OpenID Connect Session Management

Why Relying Party(RP) need to check the login status of end user?

In OpenID Connect (OIDC), ID token comes with an expiry time. So some of us may think that Relying Parties will automatically terminate the end user’s session. But, it is entirely possible that the End-User might have logged out of the OpenID Provider before the expiration time.

Therefore, it is highly desirable to be able to find out the login status of the End-User at the OpenID Provider(OP).

How RP can check the end user’s login status?

In OIDC, there are some ways to check the login status of the end user.

  1. By using prompt=none as a request parameter in authentication request.

When RP sends authentication request to OP, it will send prompt=none as a parameter.

Example of the authentication request sent by RP is shown in the image below.

Authentication request by RP

If prompt=none, Then Authorization Server MUST NOT display any authentication or consent user interface pages. An error is returned if an end-user is not already authenticated. The error code will typically be login_required, interaction_required.

So OP can use this as a method to check the login status of the end user. When RP sends an authentication request and returns an error code, the RP can consider that the end user is logged out from the OP.

But this is problematic. RP should send authentication request in a particular interval of time and OP should send the respond. This causes network traffic. So this is not the best way to check end user’s login status.

2. By using hidden RP iframe polling the OP iframe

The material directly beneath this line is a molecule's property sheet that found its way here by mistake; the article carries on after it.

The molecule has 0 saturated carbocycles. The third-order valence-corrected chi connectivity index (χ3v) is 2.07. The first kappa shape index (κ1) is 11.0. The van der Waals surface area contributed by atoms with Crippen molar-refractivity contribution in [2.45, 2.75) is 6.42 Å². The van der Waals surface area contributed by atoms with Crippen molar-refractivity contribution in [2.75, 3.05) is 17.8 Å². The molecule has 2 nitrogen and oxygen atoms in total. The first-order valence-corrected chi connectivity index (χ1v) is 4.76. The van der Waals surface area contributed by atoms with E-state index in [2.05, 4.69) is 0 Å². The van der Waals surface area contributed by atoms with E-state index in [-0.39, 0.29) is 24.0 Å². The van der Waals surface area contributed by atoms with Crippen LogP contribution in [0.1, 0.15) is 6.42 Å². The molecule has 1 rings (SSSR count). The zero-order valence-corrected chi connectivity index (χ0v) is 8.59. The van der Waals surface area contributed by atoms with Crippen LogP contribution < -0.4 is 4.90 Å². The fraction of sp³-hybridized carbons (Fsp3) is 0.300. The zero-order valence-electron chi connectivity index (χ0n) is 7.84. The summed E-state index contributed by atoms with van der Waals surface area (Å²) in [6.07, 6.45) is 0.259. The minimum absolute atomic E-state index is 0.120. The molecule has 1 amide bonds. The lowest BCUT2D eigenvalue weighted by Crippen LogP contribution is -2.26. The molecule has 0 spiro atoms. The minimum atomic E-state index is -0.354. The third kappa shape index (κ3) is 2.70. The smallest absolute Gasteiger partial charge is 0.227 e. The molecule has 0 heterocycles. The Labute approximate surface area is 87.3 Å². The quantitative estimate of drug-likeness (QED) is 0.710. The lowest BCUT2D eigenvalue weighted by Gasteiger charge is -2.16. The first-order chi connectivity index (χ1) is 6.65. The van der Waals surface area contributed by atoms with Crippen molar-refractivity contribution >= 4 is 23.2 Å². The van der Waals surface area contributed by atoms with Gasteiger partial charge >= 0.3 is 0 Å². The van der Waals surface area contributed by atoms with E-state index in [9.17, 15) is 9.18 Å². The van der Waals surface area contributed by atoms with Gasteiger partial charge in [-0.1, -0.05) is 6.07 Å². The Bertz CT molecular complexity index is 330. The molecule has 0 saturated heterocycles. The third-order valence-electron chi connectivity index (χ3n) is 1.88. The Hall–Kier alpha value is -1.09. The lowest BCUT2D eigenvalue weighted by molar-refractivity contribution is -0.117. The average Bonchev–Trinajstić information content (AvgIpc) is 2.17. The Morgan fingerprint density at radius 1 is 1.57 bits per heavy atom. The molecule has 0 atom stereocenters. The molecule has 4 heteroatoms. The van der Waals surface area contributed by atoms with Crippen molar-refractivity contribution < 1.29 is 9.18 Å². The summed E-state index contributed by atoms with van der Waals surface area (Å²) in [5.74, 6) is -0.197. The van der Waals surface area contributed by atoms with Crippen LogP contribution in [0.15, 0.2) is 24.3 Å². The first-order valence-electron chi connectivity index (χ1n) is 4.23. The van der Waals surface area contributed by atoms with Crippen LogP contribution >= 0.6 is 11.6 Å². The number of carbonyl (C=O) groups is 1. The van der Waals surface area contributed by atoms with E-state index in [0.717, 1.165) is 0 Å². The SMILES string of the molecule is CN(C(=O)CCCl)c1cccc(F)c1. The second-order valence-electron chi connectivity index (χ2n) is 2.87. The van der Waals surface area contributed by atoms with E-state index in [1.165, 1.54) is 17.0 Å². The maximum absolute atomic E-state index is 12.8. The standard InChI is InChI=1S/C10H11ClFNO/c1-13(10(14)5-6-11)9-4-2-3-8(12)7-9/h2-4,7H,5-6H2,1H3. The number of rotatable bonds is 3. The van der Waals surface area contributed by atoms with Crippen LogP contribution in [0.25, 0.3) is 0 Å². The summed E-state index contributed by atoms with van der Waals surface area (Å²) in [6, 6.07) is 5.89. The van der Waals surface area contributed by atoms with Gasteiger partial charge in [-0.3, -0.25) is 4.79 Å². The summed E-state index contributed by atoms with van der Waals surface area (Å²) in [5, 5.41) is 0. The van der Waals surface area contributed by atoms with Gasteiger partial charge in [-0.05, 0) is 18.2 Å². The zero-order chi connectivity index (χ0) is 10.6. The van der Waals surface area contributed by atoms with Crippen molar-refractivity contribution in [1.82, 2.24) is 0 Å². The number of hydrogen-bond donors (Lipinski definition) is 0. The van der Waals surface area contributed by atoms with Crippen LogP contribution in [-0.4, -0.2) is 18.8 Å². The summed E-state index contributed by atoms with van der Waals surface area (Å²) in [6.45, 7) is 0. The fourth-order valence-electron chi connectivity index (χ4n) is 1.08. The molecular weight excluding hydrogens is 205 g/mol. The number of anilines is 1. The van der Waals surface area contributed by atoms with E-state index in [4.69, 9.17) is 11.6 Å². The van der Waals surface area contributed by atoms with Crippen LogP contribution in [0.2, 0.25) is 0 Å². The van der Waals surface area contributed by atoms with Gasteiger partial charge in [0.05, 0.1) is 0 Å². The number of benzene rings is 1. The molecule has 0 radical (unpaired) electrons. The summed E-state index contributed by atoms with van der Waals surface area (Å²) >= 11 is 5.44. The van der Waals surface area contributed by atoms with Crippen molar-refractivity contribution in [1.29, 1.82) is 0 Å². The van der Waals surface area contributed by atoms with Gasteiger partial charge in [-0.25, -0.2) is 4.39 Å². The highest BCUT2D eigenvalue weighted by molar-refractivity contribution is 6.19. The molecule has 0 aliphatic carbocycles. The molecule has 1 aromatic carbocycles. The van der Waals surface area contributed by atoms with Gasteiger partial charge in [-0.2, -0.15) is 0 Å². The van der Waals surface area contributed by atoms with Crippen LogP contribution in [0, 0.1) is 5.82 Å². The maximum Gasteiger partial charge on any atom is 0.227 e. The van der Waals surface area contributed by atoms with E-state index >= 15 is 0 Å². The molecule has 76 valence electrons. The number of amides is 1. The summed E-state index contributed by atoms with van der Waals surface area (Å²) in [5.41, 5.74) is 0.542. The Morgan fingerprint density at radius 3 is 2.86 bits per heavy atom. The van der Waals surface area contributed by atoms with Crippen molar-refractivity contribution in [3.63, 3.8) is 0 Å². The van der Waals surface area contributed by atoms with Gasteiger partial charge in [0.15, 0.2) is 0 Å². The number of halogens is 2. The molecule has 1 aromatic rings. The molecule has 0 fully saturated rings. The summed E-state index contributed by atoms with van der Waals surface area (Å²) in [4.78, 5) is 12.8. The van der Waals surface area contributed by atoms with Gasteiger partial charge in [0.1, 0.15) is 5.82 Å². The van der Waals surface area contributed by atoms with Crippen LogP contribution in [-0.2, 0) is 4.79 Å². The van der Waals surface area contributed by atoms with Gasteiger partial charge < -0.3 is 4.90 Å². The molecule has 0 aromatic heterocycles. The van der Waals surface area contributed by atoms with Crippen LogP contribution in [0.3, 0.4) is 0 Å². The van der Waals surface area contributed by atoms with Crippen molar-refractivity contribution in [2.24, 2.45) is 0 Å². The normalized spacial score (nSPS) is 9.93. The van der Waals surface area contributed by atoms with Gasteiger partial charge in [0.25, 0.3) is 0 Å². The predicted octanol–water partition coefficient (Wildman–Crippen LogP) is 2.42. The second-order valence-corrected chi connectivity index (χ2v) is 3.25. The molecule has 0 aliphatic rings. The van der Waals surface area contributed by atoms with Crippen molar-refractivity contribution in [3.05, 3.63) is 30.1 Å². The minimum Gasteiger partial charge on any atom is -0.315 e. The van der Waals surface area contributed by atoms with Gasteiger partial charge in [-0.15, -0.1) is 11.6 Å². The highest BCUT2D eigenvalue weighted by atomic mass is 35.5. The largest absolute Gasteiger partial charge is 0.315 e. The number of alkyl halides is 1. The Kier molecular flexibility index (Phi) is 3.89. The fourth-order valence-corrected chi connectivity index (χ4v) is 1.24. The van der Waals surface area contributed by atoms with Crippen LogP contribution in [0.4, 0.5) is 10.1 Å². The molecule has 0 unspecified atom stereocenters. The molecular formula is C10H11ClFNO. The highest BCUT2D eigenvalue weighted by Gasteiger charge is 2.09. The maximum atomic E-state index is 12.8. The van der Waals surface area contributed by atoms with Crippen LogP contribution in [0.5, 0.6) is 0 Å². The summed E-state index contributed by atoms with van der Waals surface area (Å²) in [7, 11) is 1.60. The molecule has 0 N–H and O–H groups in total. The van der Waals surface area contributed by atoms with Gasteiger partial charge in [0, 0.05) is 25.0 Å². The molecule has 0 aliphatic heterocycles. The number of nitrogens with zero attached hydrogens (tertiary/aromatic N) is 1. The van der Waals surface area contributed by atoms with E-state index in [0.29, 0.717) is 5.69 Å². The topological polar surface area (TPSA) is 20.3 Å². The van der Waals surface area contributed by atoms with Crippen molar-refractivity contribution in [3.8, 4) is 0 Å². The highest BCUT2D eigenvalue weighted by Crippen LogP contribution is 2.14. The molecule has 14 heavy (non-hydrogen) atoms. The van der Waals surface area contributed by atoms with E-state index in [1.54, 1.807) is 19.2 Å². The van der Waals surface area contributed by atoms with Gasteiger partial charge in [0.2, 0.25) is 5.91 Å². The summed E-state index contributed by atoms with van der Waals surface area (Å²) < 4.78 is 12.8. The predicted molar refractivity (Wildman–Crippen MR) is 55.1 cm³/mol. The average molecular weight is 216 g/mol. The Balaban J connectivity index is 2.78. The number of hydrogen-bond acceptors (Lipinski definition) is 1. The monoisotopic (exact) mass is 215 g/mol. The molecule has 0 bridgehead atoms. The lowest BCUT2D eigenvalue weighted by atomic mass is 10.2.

Since there is no an better way to check the end user’s login status, OpenID connect Session Management spec gives a better solution for this issue.

OpenID Connect Session Management specification, defines a way for RP to monitor the login status of an end user with an OP minimizing the network traffic.

How RP will discover the endpoints related to the Session management?

Endpoint is an interface exposed by communication party. So the messages to a communication party will reach that endpoint to communicate.

To support OpenID Connect session management, the RP needs to obtain the session management related endpoint-URLs. These URLs are normally obtained via the OP’s Discovery response, as described in OpenID Connect Discovery 1.0.

There are two main endpoints used in OIDC Session management.

  1. OIDC logout endpoint
  2. OIDC Session iframe endpoint

OIDC logout endpoint

https://<IS_SERVER_HOST>:<IS_SERVER_PORT>/oidc/logout

Ex: https://localhost:9443/oidc/logout

By invoking this endpoint, a RP can notify the OP to logout an end user from the OP.

OIDC Session iframe endpoint

https://<IS_SERVER_HOST>:<IS_SERVER_POST>/oidc/checksession?client_id=<CLIENT_ID>

Ex: https://localhost:9443/oidc/checksession?client_id=2PX8XTppZBa6FYRZ6wqFs_o0mGYa

This endpoint provides the OP iframe, that supports session state synchronization with RP client via HTML5 postMessage API.

Role of Iframes in OIDC session management

The IFrame HTML element is often used to insert content from another source, such as an advertisement, into a Web page.

An example for iframe

The specification proposes the use of two iframes.

  1. RP iframe
  2. OP iframe

RP iframe

RP loads an invisible iframe from itself. This is at RP side. This iframe MUST assign an ID to the OP iframe, so that it can post message to the OP iframe.

A RP iframe will look like the image below.

an RP iframe

OP iframe